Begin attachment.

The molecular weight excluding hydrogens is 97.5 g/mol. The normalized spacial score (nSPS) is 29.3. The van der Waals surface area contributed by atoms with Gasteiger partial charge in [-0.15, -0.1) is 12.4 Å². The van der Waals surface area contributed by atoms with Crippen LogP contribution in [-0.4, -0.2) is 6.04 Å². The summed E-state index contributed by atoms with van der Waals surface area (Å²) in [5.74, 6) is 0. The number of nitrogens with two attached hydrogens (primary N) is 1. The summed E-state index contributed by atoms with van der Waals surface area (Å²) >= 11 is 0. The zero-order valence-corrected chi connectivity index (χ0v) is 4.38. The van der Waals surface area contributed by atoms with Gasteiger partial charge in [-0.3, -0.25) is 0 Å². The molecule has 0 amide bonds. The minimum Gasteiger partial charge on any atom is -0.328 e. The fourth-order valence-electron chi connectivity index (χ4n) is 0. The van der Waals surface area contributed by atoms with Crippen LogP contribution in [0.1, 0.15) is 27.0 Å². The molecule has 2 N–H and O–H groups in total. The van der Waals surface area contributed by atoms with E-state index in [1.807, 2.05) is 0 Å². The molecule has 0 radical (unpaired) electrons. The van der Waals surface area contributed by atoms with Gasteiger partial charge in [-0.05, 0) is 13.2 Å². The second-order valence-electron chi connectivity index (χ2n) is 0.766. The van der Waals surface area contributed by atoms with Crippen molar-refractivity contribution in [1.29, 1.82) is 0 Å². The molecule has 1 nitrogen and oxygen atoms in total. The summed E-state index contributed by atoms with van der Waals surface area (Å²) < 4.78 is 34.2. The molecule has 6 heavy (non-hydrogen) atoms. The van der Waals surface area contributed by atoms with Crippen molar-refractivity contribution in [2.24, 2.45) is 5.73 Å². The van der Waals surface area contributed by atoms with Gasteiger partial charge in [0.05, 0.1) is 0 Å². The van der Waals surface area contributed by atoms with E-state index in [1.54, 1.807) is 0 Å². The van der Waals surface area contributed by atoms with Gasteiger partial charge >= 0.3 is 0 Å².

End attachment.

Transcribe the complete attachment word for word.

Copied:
The molecular weight excluding hydrogens is 97.5 g/mol. The normalized spacial score (nSPS) is 29.3. The van der Waals surface area contributed by atoms with Gasteiger partial charge in [-0.15, -0.1) is 12.4 Å². The van der Waals surface area contributed by atoms with Crippen LogP contribution in [-0.4, -0.2) is 6.04 Å². The summed E-state index contributed by atoms with van der Waals surface area (Å²) in [5.74, 6) is 0. The number of nitrogens with two attached hydrogens (primary N) is 1. The summed E-state index contributed by atoms with van der Waals surface area (Å²) >= 11 is 0. The zero-order valence-corrected chi connectivity index (χ0v) is 4.38. The van der Waals surface area contributed by atoms with Gasteiger partial charge in [-0.3, -0.25) is 0 Å². The molecule has 0 amide bonds. The minimum Gasteiger partial charge on any atom is -0.328 e. The fourth-order valence-electron chi connectivity index (χ4n) is 0. The van der Waals surface area contributed by atoms with Crippen LogP contribution in [0.1, 0.15) is 27.0 Å². The molecule has 2 N–H and O–H groups in total. The van der Waals surface area contributed by atoms with E-state index in [1.807, 2.05) is 0 Å². The molecule has 0 radical (unpaired) electrons. The van der Waals surface area contributed by atoms with Gasteiger partial charge in [-0.05, 0) is 13.2 Å². The second-order valence-electron chi connectivity index (χ2n) is 0.766. The van der Waals surface area contributed by atoms with Crippen molar-refractivity contribution in [1.29, 1.82) is 0 Å². The molecule has 1 nitrogen and oxygen atoms in total. The summed E-state index contributed by atoms with van der Waals surface area (Å²) < 4.78 is 34.2. The molecule has 6 heavy (non-hydrogen) atoms. The van der Waals surface area contributed by atoms with Crippen molar-refractivity contribution in [2.24, 2.45) is 5.73 Å². The van der Waals surface area contributed by atoms with Gasteiger partial charge in [0.05, 0.1) is 0 Å². The van der Waals surface area contributed by atoms with E-state index in [1.54, 1.807) is 0 Å². The van der Waals surface area contributed by atoms with Gasteiger partial charge >= 0.3 is 0 Å².